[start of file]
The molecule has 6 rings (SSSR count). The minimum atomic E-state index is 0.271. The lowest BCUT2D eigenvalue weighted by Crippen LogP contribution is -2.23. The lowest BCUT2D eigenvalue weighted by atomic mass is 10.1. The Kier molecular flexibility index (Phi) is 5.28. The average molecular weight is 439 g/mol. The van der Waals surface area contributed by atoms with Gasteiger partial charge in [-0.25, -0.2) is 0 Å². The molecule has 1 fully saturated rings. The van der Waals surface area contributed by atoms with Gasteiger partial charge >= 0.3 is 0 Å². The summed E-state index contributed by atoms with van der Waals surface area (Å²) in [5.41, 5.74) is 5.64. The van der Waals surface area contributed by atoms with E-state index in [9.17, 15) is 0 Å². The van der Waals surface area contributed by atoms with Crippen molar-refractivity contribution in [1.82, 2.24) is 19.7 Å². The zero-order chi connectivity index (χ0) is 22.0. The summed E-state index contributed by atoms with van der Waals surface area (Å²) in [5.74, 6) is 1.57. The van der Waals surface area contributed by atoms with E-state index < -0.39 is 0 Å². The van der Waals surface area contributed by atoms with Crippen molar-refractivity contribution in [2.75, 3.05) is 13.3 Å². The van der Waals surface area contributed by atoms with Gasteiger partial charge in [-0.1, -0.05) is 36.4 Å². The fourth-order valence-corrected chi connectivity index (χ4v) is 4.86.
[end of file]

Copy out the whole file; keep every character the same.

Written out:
The molecule has 6 rings (SSSR count). The minimum atomic E-state index is 0.271. The lowest BCUT2D eigenvalue weighted by Crippen LogP contribution is -2.23. The lowest BCUT2D eigenvalue weighted by atomic mass is 10.1. The Kier molecular flexibility index (Phi) is 5.28. The average molecular weight is 439 g/mol. The van der Waals surface area contributed by atoms with Gasteiger partial charge in [-0.25, -0.2) is 0 Å². The molecule has 1 fully saturated rings. The van der Waals surface area contributed by atoms with Gasteiger partial charge >= 0.3 is 0 Å². The summed E-state index contributed by atoms with van der Waals surface area (Å²) in [5.41, 5.74) is 5.64. The van der Waals surface area contributed by atoms with E-state index in [9.17, 15) is 0 Å². The van der Waals surface area contributed by atoms with Crippen molar-refractivity contribution in [1.82, 2.24) is 19.7 Å². The zero-order chi connectivity index (χ0) is 22.0. The summed E-state index contributed by atoms with van der Waals surface area (Å²) in [5.74, 6) is 1.57. The van der Waals surface area contributed by atoms with E-state index < -0.39 is 0 Å². The van der Waals surface area contributed by atoms with Crippen molar-refractivity contribution in [2.75, 3.05) is 13.3 Å². The van der Waals surface area contributed by atoms with Gasteiger partial charge in [-0.1, -0.05) is 36.4 Å². The fourth-order valence-corrected chi connectivity index (χ4v) is 4.86.